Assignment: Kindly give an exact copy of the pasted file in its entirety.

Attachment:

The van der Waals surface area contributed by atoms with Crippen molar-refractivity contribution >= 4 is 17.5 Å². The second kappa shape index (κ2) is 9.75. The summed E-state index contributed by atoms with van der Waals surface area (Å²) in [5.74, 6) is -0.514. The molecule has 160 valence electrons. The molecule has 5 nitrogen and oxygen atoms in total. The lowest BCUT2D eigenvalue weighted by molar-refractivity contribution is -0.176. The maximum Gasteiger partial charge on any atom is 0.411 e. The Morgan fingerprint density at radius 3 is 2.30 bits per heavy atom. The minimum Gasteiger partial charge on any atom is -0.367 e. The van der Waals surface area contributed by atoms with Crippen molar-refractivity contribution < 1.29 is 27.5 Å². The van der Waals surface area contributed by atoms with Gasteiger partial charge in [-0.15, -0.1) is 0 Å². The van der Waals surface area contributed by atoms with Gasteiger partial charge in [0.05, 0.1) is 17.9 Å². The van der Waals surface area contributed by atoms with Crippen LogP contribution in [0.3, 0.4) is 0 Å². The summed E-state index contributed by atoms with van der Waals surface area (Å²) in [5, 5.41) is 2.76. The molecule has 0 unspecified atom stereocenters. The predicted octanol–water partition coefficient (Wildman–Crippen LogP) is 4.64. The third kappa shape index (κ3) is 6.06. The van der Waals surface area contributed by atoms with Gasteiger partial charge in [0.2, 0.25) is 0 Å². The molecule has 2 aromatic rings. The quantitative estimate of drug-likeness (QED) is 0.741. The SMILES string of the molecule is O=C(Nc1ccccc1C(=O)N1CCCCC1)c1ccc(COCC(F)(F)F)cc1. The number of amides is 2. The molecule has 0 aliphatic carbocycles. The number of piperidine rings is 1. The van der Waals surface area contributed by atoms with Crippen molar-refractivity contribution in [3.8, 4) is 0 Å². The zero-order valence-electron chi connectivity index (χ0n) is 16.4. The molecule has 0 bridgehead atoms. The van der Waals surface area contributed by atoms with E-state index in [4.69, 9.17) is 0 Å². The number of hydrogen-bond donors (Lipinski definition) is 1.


The van der Waals surface area contributed by atoms with Crippen molar-refractivity contribution >= 4 is 17.5 Å². The second kappa shape index (κ2) is 9.75. The summed E-state index contributed by atoms with van der Waals surface area (Å²) in [5.74, 6) is -0.514. The molecule has 160 valence electrons. The molecule has 5 nitrogen and oxygen atoms in total. The lowest BCUT2D eigenvalue weighted by molar-refractivity contribution is -0.176. The maximum Gasteiger partial charge on any atom is 0.411 e. The Morgan fingerprint density at radius 3 is 2.30 bits per heavy atom. The minimum Gasteiger partial charge on any atom is -0.367 e. The van der Waals surface area contributed by atoms with Crippen molar-refractivity contribution < 1.29 is 27.5 Å². The van der Waals surface area contributed by atoms with Gasteiger partial charge in [-0.15, -0.1) is 0 Å². The van der Waals surface area contributed by atoms with Gasteiger partial charge in [0.05, 0.1) is 17.9 Å². The van der Waals surface area contributed by atoms with Crippen LogP contribution in [0.3, 0.4) is 0 Å². The summed E-state index contributed by atoms with van der Waals surface area (Å²) in [5, 5.41) is 2.76. The molecule has 0 unspecified atom stereocenters. The predicted octanol–water partition coefficient (Wildman–Crippen LogP) is 4.64. The third kappa shape index (κ3) is 6.06. The van der Waals surface area contributed by atoms with Gasteiger partial charge in [0.2, 0.25) is 0 Å². The molecule has 2 aromatic rings. The quantitative estimate of drug-likeness (QED) is 0.741. The SMILES string of the molecule is O=C(Nc1ccccc1C(=O)N1CCCCC1)c1ccc(COCC(F)(F)F)cc1. The number of amides is 2. The molecule has 0 aliphatic carbocycles. The number of piperidine rings is 1. The van der Waals surface area contributed by atoms with Crippen molar-refractivity contribution in [3.8, 4) is 0 Å². The zero-order valence-electron chi connectivity index (χ0n) is 16.4. The molecule has 0 bridgehead atoms. The van der Waals surface area contributed by atoms with E-state index in [4.69, 9.17) is 0 Å². The number of hydrogen-bond donors (Lipinski definition) is 1.